Often we tend to represent the data present in the table in a graphical format to give a visual impression of the data. This article would be explaining the way to achieve it using the data we have in...

ADF

Getting all selected rows in ADF Table with multiple rows selection enabled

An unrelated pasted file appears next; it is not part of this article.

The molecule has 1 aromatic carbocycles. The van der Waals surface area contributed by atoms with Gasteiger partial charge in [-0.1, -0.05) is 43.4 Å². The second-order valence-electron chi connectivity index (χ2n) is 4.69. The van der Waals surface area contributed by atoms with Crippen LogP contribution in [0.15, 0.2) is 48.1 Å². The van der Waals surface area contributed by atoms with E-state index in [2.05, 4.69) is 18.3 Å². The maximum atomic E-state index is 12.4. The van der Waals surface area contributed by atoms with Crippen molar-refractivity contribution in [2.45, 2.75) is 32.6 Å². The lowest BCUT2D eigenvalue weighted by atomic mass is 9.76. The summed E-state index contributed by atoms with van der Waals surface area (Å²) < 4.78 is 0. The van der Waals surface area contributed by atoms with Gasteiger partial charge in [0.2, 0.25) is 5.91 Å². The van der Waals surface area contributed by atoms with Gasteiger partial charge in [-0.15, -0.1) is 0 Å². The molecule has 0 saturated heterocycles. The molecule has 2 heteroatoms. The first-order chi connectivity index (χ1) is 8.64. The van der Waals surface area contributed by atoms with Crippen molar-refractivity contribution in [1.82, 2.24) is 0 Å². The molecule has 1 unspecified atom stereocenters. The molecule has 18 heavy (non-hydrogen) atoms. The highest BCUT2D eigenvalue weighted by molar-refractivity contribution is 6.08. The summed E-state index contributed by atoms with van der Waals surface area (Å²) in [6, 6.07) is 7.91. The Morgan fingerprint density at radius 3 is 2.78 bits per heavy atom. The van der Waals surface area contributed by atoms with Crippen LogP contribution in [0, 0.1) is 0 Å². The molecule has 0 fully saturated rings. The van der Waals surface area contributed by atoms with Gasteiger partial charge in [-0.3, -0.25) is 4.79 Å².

When we build a web application which contains an ADF Table (with multiselect option), in many cases, we require to get all the selected rows to process through backing bean. This example will illustrate how to achieve that. Assuming that we already have an application, that contains an ADF Table with multi-selection enabled (i.e the web page look something like the image shown below). img empTableRT : Table based on Emp To access the table in the backing bean (through command button click, for ex.), we add an attribute with accessors in the backing bean and bind it to ADF Table RichTable empTable; public void setEmpTable(RichTable empTable) { this.empTable = empTable; } public RichTable getEmpTable() { return empTable; } code snippet of the af:table in jspx page. <af:table value="#{bindings.EmpView1.collectionModel}" var="row" rows="#{bindings.EmpView1.rangeSize}" emptyText="#{bindings.EmpView1.viewable ? 'No data to display.' : 'Access Denied.'}" fetchSize="#{bindings.EmpView1.rangeSize}" rowBandingInterval="0" selectedRowKeys="#{bindings.EmpView1.collectionModel.selectedRow}" selectionListener="#{bindings.EmpView1.collectionModel.makeCurrent}" rowSelection="multiple" id="t1" binding="#{backingBeanScope.EmpBean.empTable}"> Let us add a command button in the jspx page to print down the "Ename"s of selected rows. <af:commandButton text="Print selected Emps" id="cb1" action="#{backingBeanScope.EmpBean.printSelectedEmpNames}"/> The method printSelectedEmpNames in the backing bean gets the selected row keys from the table, gets the corresponding Enames from the iterator (on which the table is based on) and prints them. public String printSelectedEmpNames() { RowKeySet selectedEmps = getEmpTable().getSelectedRowKeys(); Iterator selectedEmpIter = selectedEmps.iterator(); DCBindingContainer bindings = (DCBindingContainer)BindingContext.getCurrent().getCurrentBindingsEntry(); DCIteratorBinding empIter = bindings.findIteratorBinding("EmpView1Iterator"); RowSetIterator empRSIter = empIter.getRowSetIterator(); while(selectedEmpIter.hasNext()){ Key key = (Key)((List)selectedEmpIter.next()).get(0); Row currentRow = empRSIter.getRow(key); System.out.println(currentRow.getAttribute("Ename")); } return null; } We run the page and click button to check the selected rows. As we've selected 7 rows, clicking on the "Print selected Emps" button is expected to print 7 Enames. But..... It just prints only one Ename. CLARK Well, this is because of the selectedRowKeys property of the af:table. Let us try removing that and see if we get the expected output. <af:table value="#{bindings.EmpView1.collectionModel}" var="row" rows="#{bindings.EmpView1.rangeSize}" emptyText="#{bindings.EmpView1.viewable ? 'No data to display.' : 'Access Denied.'}" fetchSize="#{bindings.EmpView1.rangeSize}" rowBandingInterval="0" selectionListener="#{bindings.EmpView1.collectionModel.makeCurrent}" rowSelection="multiple" id="t1" binding="#{backingBeanScope.EmpBean.empTable}"> Now, when we run the page, select 7 rows and click on the print button, it prints out JONESALLENCLARKWARDSMITHMARTINBLAKE That is what we expected. Now, the question is why this happens?. It is because, since value of this selectedRowKeys property is #{bindings.EmpView1.collectionModel.selectedRow}, the selectedRowKeys will contain only the "row which is selected last". By unsetting this attribute, we let the table to push all the selected rows to selectedRowKeys, which will help us during getEmpTable().getSelectedRowKeys(); in the backing bean. JDeveloper automatically adds this property to the ADF Table when it is created by dragging from the data control. So, removing this property from the af:table would get us desired result.